POWER MUMS: Isabel Dedring, London's deputy mayor for transport

The capital's transport guru says her role as a parent is changing as her children grow up.

by Christine Armstrong
Last Updated: 09 Oct 2013

Isabel grew up in Queens, New York: she has lived in London for fifteen years. She works full-time at City Hall and is married to a Brit: her husband is COO at Kings College Hospital. They have two boys aged six and three.

Tell me about your day

We have a full-time nanny, though increasingly I take the boys to school and nursery. I get into the office at around 8.30am and have to do a lot of site visits to see new housing developments, proposed tube extensions, etc.

Our nanny picks up the kids and we get home about 6.30 pm. In the evenings, we’ll often take them to the Heath to play or water the allotment, and  put them to bed around 8pm. I tend to go to bed around 10.30.

I generally work 9am till 6pm. If I didn’t have kids I would work longer hours,  but I’ve got better at leaving.

What works well?

It’s hard to find models of childcare that work at this stage. You have to find friends who haven’t stepped out of work and who have experienced the same thing who can give you advice.

Then there are ‘kerchunk’ moments in your life: I see it sometimes after maternity leave when people say they will come back and never show up again.

That wasn’t me - but I’m having one now. My son has just turned six and is a more complicated character than he was at one or two - and there is no amount of hired help that will make him feel better if doesn’t understand his maths or if a kid he likes in class doesn’t like him back. It is the first time I’ve really felt I need to be more present.

Do you ever think you should or could have been a stay at home mum?

I don’t think I could be one of those mums. It’s too monotonous, too boring for me. I was raised on the ethos that you can do anything and you should. I enjoy learning and acquiring knowledge and applying it and using it. I am really bad at organizing things, so that part of being a mum is not my skill set.

Do you enjoy your job?

It is such a great job - yet every day is frustrating in some way. I have had to redefine what a good day looks like. But it is also really exciting. On Friday I was at Tottenham Court Road station looking at the Crossrail extension. I was talking to a mining engineer,who has 30 years’ experience, who was working on a staircase positioned next to a sewer so you can’t use power tools: he is literally digging it by hand using thousand-year-old techniques.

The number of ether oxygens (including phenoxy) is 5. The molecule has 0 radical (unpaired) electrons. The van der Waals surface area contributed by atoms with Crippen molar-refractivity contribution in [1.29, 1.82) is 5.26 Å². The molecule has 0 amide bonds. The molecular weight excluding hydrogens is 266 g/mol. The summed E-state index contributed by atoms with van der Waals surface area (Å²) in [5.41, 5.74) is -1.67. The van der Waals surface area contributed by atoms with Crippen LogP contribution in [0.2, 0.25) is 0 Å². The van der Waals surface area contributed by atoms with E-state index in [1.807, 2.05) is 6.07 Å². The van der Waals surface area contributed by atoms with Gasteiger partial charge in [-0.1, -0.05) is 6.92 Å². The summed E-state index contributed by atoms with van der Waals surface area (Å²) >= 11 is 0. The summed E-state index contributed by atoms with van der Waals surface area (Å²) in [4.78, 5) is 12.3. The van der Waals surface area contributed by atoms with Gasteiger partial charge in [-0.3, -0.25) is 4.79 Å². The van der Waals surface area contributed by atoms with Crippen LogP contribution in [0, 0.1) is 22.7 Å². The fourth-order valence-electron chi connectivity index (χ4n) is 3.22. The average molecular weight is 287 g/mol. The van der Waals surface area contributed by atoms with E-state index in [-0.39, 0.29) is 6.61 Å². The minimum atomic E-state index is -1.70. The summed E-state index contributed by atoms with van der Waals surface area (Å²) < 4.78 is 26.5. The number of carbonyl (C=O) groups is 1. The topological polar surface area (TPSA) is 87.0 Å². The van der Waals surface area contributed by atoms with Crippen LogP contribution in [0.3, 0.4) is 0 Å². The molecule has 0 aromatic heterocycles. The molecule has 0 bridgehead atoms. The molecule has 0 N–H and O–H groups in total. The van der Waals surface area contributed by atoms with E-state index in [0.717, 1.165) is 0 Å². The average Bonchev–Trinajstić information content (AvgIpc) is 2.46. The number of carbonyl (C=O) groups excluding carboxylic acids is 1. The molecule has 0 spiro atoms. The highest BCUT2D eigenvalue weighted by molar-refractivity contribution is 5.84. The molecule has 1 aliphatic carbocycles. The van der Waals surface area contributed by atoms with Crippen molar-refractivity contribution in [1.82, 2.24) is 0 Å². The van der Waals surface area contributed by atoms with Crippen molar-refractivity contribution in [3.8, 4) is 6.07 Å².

It’s hard in that every day the temporal stuff can force out the strategic stuff. If a meeting can be a short telephone call to fix a problem it will be. It can be difficult because some people interpret meeting as a sign of your respect for them.

What systems do you have in place to make it all work?  

We’re trying to think about how things will change when my second son starts school and we don’t need a full-time nanny. I’ve been wondering why I am trying to find a super-structured solution to a problem that is only a few hours a day after school. So I’m trying to put together a patchwork of care. I’ve emailed around asking for help. So far so bad - the emails coming back say ‘We had that problem too and here is our really expensive solution’ or ‘yes, that’s hard, you’ll never find anyone’.

When doesn’t it work?

It’s the pastoral care. When one kid is acting out or troubled. You have a few weeks when something is troubling a kid when they’re not sleeping well, or have lost confidence in school or aren’t getting on with their brother and it takes time to get to the bottom of it. You have to spend extra time and get them back on track. I get upset if I can’t see the route to get them into a better place.

How do you manage the transition between work and home?

I used to be all about only working when I was at work, and then having only personal time at home that was totally protected. But I’ve let that go because this isn’t a job you can turn off. Once you get used to it it’s all OK, it just blends. If I need to call school during work hours then I feel OK about that but, equally, on a Sunday, if I have to call a borough leader, then that is OK too. It works. Although my family don’t always understand.